KPS Scores Extra $800M For Fund III

At a time when nearly every general partner is struggling to raise funds, KPS Capital Partners has hit one out of the ballpark with its oversubscribed play to collect an additional $800 million for KPS Special Situations Fund III, a fund that closed in 2007 with $1.2 billion.

The newly collected pool of capital, known as KPS Special Situations Fund III (Supplemental) LP, will be used for future investments in turnarounds, restructurings, bankruptcies and other special situations, according to a statement prepared by the New York-based firm.

The money was raised to take advantage of the “unprecedented level of distressed opportunities in the current environment with limited competition from other financial firms,” according to a board document from the Arkansas Teachers Retirement System. The firm will invest only in new transactions with the supplementary funds, most likely doing 12 to 15 deals with it.

Though the effort was ultimately capped at $800 million, KPS Capital received subscription requests of more than $1.3 billion for the “upsizing,” as the firm described the fundraise in a press release on Sept. 8. The Massachusetts Pension Reserves Investment Management Board was on board for the recent effort, committing $100 million to the supplemental fund.

Success on the fundraising circuit is nothing new for KPS Capital. KPS Special Situations Fund III secured pledges totaling $1.2 billion in less than four months in early 2007, even though the firm charged a premium carried interest rate of 25 percent on the vehicle. The supplemental capital raised this year has the same 25 percent carried interest structure.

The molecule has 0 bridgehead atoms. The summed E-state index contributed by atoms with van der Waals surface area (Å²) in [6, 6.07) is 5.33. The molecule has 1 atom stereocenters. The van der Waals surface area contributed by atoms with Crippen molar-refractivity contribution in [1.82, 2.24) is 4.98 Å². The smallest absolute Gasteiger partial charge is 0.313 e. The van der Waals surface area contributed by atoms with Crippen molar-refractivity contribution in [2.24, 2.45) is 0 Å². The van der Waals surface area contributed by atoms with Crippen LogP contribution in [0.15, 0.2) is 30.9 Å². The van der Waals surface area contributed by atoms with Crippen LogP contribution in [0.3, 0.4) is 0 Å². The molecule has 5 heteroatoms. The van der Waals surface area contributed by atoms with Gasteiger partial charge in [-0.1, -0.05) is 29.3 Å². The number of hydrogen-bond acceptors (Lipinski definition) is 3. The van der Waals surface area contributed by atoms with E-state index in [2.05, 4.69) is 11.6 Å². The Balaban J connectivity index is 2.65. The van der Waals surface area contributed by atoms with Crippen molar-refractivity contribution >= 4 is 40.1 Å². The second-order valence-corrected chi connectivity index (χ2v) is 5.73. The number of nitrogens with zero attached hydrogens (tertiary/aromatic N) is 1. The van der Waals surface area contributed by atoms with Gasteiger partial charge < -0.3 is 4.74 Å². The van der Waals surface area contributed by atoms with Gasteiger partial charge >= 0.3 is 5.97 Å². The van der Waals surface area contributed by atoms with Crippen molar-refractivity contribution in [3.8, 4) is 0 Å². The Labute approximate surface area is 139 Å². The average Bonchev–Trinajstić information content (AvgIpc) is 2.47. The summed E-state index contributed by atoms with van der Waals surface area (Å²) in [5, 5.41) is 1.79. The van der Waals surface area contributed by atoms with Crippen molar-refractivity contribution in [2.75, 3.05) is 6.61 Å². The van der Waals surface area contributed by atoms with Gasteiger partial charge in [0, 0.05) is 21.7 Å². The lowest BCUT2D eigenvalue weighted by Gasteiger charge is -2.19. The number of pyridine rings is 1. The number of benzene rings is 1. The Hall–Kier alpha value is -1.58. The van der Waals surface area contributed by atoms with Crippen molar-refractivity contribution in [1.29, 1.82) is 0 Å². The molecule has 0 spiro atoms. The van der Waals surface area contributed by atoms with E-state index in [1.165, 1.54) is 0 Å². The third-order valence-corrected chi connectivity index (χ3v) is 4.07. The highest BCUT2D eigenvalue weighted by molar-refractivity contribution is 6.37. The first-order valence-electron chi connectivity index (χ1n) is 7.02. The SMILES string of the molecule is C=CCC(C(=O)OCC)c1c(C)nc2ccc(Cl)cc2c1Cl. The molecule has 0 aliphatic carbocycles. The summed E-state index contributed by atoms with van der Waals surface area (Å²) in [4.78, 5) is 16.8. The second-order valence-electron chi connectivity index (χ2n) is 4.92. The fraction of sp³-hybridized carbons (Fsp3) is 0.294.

Supplemental funds—also known as add-ons, top-ups, top-offs or re-opens—allow firms to increase their capitalization in order to make more investments though an existing fund. Related vehicles include annex funds, which are used to support existing portfolio companies, and side-car funds, which are often used to allow an LP to take larger capital positions in deals it finds appealing via co-investments alongside general partners. The management fee and carried interest are often much less for side-car funds.

So why would a firm bother with a supplement to a closed fund rather than simply raising a new vehicle? As shown in the table, firms offer a variety of reasons for creating supplemental funds. Gryphon Investors and Littlejohn & Co. cited the ability to avoid a big marketing program. KSL Capital Partners wanted to make bigger investments.

But there are legal advantages, too. Fund agreements usually restrict the raising of a new or successor fund with a similar focus during the investment period unless consent is obtained, usually via an LP vote and sometimes by a vote of the advisory committee as well, said David T. Jones, a partner with law firm Proskauer Rose LLP. By re-opening a fund, the general partner avoids potential investment opportunity conflicts.